The sources told the Herald the apology was related to comments made by Cheika about World Rugby and referees during the early stages of the tournament as well as issues with Australian management during the team’s five-week stint in Japan.
Members of the Japanese organising committee who were upset about the Australians’ behaviour conveyed their concerns about the attitude of some within the Wallabies group to World Rugby.
A survey of members of the organising committee during the World Cup resulted in the Wallabies being marked down as one of the most difficult teams to work with at the tournament.
Castle, wanting to get on the front foot, did her best to clear the air and make peace following a forgettable World Cup on and off the field.
Early in the campaign, Cheika expressed his bewilderment at the decision to hand Wallabies winger Reece Hodge a three-week suspension for a dangerous tackle on Fiji’s Peceli Yato.
“If there is one bloke World Rugby is not listening to it’s me,” Cheika said. “No matter what language I spoke to them in.
“There is a bit of us versus everyone else. You know and we know that. So we are not going to let it derail us.”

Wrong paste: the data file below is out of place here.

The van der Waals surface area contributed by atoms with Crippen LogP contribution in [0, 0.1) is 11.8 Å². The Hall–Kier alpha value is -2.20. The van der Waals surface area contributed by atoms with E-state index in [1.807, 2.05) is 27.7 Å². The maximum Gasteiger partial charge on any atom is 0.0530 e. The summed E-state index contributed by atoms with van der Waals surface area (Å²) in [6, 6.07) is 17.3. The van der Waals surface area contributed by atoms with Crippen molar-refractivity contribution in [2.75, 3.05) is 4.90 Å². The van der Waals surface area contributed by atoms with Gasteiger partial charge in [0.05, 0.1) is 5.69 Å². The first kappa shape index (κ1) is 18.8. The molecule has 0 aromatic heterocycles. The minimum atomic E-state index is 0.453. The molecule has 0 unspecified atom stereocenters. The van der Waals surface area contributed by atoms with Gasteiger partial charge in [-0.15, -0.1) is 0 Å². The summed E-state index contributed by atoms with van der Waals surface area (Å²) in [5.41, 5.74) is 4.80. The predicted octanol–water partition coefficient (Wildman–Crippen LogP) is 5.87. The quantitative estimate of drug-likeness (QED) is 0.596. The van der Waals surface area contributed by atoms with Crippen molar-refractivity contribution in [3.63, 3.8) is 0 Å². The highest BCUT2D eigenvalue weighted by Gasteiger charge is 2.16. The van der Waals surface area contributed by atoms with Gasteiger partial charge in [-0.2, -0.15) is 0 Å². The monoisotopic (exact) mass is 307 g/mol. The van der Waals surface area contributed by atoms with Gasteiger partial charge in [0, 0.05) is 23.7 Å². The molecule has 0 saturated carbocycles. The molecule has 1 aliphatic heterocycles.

Then when Samu Kerevi was penalised against Wales for carrying the ball up and striking Rhys Patchell high, Cheika lashed out.
“When our guy makes that tackle and has the high tackle framework in his head, he gets suspended,” Cheika said. “This guy doesn’t think about the high tackle framework and we get penalised.
“As a rugby player, a former player, I am embarrassed.”
It is unclear whether Castle spoke directly to Cheika after these comments, which did not go down well at World Rugby headquarters.
A day after telling reporters they were callous for asking about his coaching future, Cheika resigned as coach. He then said he had “pretty much no relationship” with Castle and “not much” with RA chairman Cameron Clyne.
Sources suggest Cheika’s surly attitude towards World Rugby and overall “us-against-them” demeanour filtered down to other members of the Australian setup.
Tom Decent is a journalist with The Sydney Morning Herald